Sporting sharper graphics and a more immersive, if not excessively shaky, camera, Darkside Chronicles does a better job of getting under players’ skin. Aside from the pistol’s unlimited ammo pool, special ammo was also a little harder to find this time around, encouraging you to conserve your stash for the grand boss fights, which were also bigger and more exciting than Umbrella Chronicles’. At this rate, the Chronicles spinoff series may very well give Resident Evil a place in the on-rail shooter halls of glory that the earlier Survivor series fell so far short of.
5) Resident Evil: Dead Aim
Blending the third-person controls of the originals and the on-rail view of previous spin-offs, Dead Aim clearly inspired some control and perspective features that would later appear in a refined form in Resident Evil 4.
The distant over-the-shoulder view is used to navigate the game’s setting, an Umbrella-owned ship, which varied between tight corridors and open rooms. Taking aim required standing still and this shifted the camera into a first-person perspective, replacing your character with a cross-hair much like Survivor’s. Ammo isn’t unlimited, but if you exercise some control it shouldn’t be a problem. Dead Aim was the first game in the series to offer tactical aim which rewarded you for hitting specific targets. Headshots were superbly satisfying to pull off, and hitting enemies in the legs slowed their approach.
4) Resident Evil: Deadly Silence
Ever wished you could take the original Resident Evil on the go? Hammy voice acting and full motion cut scenes and everything? Resident Evil: Deadly Silence directly ported the original game onto the handheld back in 2006 but also brought with it a “Rebirth” mode. The new mode featured new locales, puzzles, and DS-specific features, like swiping the screen to use your knife.
While the new content wasn’t as engaging or imaginative as the content added by the other Resident Evil 1 remakes and remasters, Deadly Silence still offered fans of the series the chance to take the legendary original on the go. Who doesn’t want to look like an idiot laughing to themselves in public to Barry’s infamous “Jill sandwich” line? Or maybe you just want to curl up in bed late at night and revel in nostalgia. Either way, fans couldn’t really go wrong adding Deadly Silence to their Nintendo DS collection.
3) Resident Evil: Outbreak
The PlayStation 2 stumbled into the online gaming arena with a few of the console’s titles. However, the network was sparsely populated and difficult to deal with. That didn’t stop Resident Evil: Outbreak from ambitiously ushering the series into the realm of online multiplayer.
Outbreak offered an impressive character roster with different stats and skills, with some even capable of crafting items. This diversity made each character unique, with their special skills allowing access to different areas, treating players to slightly varied experiences and also further enhanced the cooperative experience as you teamed up with strangers to fight monsters, solve puzzles, and escape the five different scenarios. Story takes a backseat in this online focused co-op survival horror game, so don’t expect much.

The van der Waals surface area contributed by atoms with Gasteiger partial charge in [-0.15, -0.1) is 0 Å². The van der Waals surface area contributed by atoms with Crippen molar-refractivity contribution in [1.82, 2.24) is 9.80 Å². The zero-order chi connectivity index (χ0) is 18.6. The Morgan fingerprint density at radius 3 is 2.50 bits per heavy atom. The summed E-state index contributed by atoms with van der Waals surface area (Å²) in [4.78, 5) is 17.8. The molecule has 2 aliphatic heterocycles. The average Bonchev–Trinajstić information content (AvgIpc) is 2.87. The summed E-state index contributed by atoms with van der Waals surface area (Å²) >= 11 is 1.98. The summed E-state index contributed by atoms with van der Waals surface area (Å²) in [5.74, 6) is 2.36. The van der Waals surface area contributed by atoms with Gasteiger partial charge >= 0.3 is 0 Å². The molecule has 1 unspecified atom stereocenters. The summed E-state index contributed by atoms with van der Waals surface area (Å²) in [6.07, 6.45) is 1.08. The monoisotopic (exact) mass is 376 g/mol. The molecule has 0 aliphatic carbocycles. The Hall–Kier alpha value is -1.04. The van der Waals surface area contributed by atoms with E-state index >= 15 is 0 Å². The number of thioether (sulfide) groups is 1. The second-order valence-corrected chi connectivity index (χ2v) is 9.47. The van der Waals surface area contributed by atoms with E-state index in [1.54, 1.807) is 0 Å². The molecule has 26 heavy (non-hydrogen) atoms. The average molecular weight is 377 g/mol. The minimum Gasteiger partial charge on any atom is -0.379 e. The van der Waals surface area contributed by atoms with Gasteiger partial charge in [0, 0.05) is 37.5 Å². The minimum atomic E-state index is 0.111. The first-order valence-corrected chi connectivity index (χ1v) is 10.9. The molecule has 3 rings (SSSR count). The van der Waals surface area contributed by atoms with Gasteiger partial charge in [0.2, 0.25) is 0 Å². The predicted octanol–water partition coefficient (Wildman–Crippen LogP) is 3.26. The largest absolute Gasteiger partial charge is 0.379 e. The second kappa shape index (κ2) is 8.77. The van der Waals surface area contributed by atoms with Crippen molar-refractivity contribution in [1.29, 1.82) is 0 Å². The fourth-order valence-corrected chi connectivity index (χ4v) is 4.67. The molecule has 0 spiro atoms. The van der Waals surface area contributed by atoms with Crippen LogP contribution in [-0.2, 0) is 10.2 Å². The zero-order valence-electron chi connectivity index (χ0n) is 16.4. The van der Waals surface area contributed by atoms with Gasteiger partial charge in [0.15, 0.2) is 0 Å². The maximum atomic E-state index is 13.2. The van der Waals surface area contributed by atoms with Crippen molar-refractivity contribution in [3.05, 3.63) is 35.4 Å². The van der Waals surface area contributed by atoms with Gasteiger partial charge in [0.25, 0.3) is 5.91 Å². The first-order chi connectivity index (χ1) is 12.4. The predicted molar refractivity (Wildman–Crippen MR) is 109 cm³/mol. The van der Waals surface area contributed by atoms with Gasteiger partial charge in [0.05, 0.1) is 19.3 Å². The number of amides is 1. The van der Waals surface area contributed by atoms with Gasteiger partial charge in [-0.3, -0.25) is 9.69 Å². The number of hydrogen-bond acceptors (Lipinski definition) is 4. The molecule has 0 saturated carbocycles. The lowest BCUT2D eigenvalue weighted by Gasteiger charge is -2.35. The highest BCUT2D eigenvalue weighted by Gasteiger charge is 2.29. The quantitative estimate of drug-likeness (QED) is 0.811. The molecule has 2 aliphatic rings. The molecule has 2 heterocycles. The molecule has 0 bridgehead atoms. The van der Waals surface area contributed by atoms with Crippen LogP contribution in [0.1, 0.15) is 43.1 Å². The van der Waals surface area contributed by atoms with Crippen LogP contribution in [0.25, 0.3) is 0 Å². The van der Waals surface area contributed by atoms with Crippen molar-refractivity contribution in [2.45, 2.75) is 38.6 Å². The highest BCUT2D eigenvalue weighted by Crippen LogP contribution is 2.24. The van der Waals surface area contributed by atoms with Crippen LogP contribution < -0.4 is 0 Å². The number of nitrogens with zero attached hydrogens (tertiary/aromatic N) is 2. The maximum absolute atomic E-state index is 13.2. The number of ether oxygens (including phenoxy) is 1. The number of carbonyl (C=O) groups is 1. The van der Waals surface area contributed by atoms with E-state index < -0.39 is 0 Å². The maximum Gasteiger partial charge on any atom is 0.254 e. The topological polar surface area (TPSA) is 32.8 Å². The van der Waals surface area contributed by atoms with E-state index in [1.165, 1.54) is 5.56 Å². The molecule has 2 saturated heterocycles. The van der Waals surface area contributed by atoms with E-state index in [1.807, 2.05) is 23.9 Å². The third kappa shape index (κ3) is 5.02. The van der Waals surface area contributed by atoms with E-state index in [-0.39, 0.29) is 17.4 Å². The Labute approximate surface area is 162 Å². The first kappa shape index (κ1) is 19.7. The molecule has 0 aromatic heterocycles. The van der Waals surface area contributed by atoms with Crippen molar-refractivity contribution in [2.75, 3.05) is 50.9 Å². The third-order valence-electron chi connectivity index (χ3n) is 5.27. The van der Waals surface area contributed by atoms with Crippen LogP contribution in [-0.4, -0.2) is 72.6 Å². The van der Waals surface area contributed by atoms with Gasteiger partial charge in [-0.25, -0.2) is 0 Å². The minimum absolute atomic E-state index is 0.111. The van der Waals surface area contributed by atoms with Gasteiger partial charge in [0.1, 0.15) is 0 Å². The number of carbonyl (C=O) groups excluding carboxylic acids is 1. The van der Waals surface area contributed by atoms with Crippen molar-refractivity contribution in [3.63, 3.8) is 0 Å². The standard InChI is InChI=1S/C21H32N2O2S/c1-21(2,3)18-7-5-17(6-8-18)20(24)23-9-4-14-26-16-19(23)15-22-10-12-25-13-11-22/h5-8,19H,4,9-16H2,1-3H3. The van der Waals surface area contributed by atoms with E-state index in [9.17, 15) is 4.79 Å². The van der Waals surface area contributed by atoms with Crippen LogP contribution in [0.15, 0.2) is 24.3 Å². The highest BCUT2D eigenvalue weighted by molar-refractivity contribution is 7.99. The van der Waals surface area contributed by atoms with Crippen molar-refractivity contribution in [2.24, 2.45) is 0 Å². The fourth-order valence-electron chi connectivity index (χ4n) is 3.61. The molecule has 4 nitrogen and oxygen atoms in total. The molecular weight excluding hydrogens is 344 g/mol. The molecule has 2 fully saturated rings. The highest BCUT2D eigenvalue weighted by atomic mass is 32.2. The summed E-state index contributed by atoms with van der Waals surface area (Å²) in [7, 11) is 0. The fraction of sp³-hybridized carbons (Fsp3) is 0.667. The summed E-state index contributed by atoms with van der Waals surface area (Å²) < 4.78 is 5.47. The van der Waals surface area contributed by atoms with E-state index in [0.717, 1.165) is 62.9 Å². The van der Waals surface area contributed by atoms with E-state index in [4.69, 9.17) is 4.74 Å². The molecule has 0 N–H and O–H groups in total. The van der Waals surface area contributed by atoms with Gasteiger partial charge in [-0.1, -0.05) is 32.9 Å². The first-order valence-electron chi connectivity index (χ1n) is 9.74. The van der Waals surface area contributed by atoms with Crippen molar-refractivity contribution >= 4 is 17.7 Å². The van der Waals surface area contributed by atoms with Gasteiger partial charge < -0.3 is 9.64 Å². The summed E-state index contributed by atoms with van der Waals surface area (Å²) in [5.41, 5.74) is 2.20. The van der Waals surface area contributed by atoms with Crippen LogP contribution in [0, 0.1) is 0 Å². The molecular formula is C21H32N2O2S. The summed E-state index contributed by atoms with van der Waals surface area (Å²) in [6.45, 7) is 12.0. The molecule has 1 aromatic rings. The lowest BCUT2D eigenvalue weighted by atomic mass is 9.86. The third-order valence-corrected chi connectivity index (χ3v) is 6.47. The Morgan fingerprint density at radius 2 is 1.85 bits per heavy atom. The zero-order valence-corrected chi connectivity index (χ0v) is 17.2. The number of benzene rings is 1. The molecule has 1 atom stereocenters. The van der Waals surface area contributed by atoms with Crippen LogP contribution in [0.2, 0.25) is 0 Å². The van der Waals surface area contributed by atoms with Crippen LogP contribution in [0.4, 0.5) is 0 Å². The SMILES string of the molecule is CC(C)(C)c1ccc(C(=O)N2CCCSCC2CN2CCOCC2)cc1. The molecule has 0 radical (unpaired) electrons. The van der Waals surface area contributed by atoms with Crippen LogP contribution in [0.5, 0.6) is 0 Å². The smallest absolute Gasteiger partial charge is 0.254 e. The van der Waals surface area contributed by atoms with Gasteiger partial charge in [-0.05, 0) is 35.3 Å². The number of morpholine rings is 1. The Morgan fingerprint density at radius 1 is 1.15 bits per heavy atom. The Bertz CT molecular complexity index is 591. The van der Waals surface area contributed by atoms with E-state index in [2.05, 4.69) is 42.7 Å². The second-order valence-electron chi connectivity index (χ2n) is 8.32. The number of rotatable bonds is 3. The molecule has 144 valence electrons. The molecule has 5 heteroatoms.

Outbreak File 2 felt more like an expansion pack than a full-fledged sequel to its predecessor. The same eight characters returned, driven by the same gameplay style and camera. This wasn’t necessarily a bad thing, as Outbreak was a great spinoff but, ultimately, Outbreak File 2 fails to significantly move the spinoff forward and mostly appealed to fans of the original who just wanted more of the same.
2) Revelations 1
The Revelations spinoffs, according to many fans of the series, have quietly played host to the true Resident Evil experience, since the action-hijacking of the main titles by Resident Evils 5 and 6. Masterfully blending the best of Resident Evil 4 as well as the roots of the series, Revelations was eagerly embraced by fans looking for a true survival horror experience.
Although the game had almost no puzzles to deal with, it still felt loyal to the source material, limiting ammo significantly by comparison to other recent games. The atmosphere was always tense and claustrophobic aboard the isolated ship and the use of the 3DS’ unique capabilities meant you’ll be paying extra careful attention to the 3D sound, listening for every creak and rustle in the hopes of getting the upper hand.
Aside from the ten hour campaign, Revelations introduced an RPG-influenced Raid mode. Completing missions and scoring well meant earning level progress and new weapons in the mode, giving you a little more motivation to replay the mode than simply setting a high score. The experience wasn’t perfect, but it certainly was a much appreciated step in the right direction for a series that feels more lost than ever.
1) Revelations 2
Revelations 2 did well to follow up on the success of its predecessor. Set between 5 and 6, Revelations 2 does a great job of expanding and enriching the lore, all while giving favorites like Barry Burton and Claire Redfield some much deserved game time. The scenarios can be played alone, swapping between characters, or in local co-op where each player controls one of the four main characters depending on the campaign selected. Barry is a hulking beast, packing quite a punch and capable of taking one just as well. His daughter, Moira, only carries a flashlight which she can use to blind enemies, giving your partner a chance to make a well placed shot. Natalia offers helpful hints and Claire is agile and swift.
Enemy types were much more varied than in the previous game and the boss fights offered a great change of pace, with big cinematic battles that are sure to put you in your place. New features like a skill tree which focused on different styles of play further distinguishing each playthrough. The improved Raid mode pits you against a variety of monster waves but this time around enemies can appear with varied levels and buffs. Revelations 2 refined the excellent groundwork its predecessor laid years prior. Here’s hoping the series continues down this creaky hallway and back to its creepy roots.
What are you favorite Resident Evil spin-offs? Do you agree with this list? Share your thoughts in the comments below.
This post was originally authored by Ahmed Khattab.